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Jenny Chase: Solar Oracle, and ClimateWeek

Jenny Chase: Solar Oracle, and ClimateWeek

+ Irish journos John Reynolds and Paul Donoghue talk European Parliament Elections

In our 49th episode, Richard Delevan is back with a stellar lineup featuring our long-awaited interview with solar analyst Jenny Chase from Bloomberg NEF, about the second edition of Solar Power Finance without the Jargon, as well as her views on geese, grids, and scifi.

And with European Parliament elections just days away, we speak to two climate tech journalists in Ireland for insights about how events might play out for industries seeking some policy certainty. John Reynolds, a freelance journalist whose work you can find in The Currency, and Paul Donoghue, the Ireland reporter for Renews.biz. We discuss the current state of climate issues, renewable energy developments, and the challenges and opportunities in the climate tech sector. Jenny Chase shares her journey in solar finance, her views on virtual power plants, and the potential of solar energy in Africa. John and Paul provide updates on Ireland's renewable energy landscape and the impact of European elections on climate policies.

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Key Quotes:

  1. "Climate issues were languishing in fifth place in the ranking of priorities for voters. And unfortunately, like elsewhere in the UK and Europe, immigration was rising pretty fast up the rankings." - John Reynolds

  2. "If we had our great vision of being, say, a Saudi Arabia of wind here in Ireland, you would be able to transmit huge amounts of offshore wind power from Ireland to the UK and Europe through such cables." - John Reynolds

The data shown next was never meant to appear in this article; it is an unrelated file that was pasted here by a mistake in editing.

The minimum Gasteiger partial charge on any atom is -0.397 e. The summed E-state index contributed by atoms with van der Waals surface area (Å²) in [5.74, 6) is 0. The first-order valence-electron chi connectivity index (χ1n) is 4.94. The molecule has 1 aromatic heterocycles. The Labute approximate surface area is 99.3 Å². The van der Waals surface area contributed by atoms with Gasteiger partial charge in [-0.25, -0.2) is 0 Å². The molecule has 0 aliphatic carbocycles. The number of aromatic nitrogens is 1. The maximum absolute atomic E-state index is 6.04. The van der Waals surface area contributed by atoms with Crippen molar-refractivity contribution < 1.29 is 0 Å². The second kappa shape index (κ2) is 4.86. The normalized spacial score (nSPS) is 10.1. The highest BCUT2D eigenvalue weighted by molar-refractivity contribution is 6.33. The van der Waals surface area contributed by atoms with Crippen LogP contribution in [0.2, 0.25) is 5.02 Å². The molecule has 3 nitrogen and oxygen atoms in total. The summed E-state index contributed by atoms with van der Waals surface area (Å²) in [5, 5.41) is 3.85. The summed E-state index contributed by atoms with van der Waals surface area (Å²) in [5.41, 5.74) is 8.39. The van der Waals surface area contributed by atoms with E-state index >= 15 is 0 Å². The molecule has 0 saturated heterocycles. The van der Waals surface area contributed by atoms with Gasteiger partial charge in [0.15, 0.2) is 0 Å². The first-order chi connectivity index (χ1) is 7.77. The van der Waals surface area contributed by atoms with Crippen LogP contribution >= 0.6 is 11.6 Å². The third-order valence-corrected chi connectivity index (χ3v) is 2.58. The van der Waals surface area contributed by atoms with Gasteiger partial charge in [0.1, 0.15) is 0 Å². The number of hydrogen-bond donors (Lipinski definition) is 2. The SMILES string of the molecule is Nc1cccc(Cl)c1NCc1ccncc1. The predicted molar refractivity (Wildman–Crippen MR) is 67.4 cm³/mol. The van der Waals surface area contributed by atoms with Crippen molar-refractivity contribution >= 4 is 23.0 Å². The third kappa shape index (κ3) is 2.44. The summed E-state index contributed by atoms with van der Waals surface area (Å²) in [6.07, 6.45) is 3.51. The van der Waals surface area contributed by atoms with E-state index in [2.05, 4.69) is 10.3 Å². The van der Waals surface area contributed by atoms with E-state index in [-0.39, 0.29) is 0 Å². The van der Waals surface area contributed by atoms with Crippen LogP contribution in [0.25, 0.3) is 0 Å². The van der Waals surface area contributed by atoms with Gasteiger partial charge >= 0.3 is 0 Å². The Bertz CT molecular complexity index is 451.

3. "Developers who I'm speaking to are already saying with essentially a hundred percent certainty that those 2030 targets are going to be missed. And that's just a fact." - Paul Donoghue

  4. "We now are at a stage where the penetration of data centres here is such that it's actually displaced the good work we've done on the renewable side of things in terms of our electricity fuel mix." - John Reynolds

  5. "A lot more batteries have been built than I thought would be and they've got a lot cheaper." - Jenny Chase

  6. "The problem with virtual power plants is that they're usually aggregating quite small units like individual customer solar or battery plants and sometimes demand plants. Like loads that are flexible and this is an awesome idea. There's all kinds of things we can do to use our electricity better. But in practice, when you try and get people together to let a utility run their assets, then people tend not to want to do that unless you pay them quite a lot of money." - Jenny Chase

  7. "What I'm hoping is that this turns into a sort of virtuous circle: cheap solar gives cheap electricity, leads to development, helps people get more money, they buy more solar, and they don't ever need to build a centralised fossil fuel-fired infrastructure at all." - Jenny Chase

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Links and Resources:

  • Jenny Chase's Book:

    • Solar Power Finance without the Jargon: The Second Edition by Jenny Chase Amazon

  • Jenny Chase's Catalysts:

    • China Mountain Zhang by Maureen F. McHugh Amazon

    • The Ministry for the Future by Kim Stanley Robinson Amazon

    • The Expanse Series by James S.A. Corey Amazon

    • For All Mankind on Apple TV+ Apple TV+

  • Publications Mentioned:

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* I didn’t actually ask Jenny Chase about duck curves. I thought it would be insulting to the geese.

Wicked Problems
Wicked Problems - Climate Tech Conversations (Subscriber Feed)
A show about climate tech - the intersection of people, politics, technology, and capital that will help shape the future. And whether you'd want to live in it.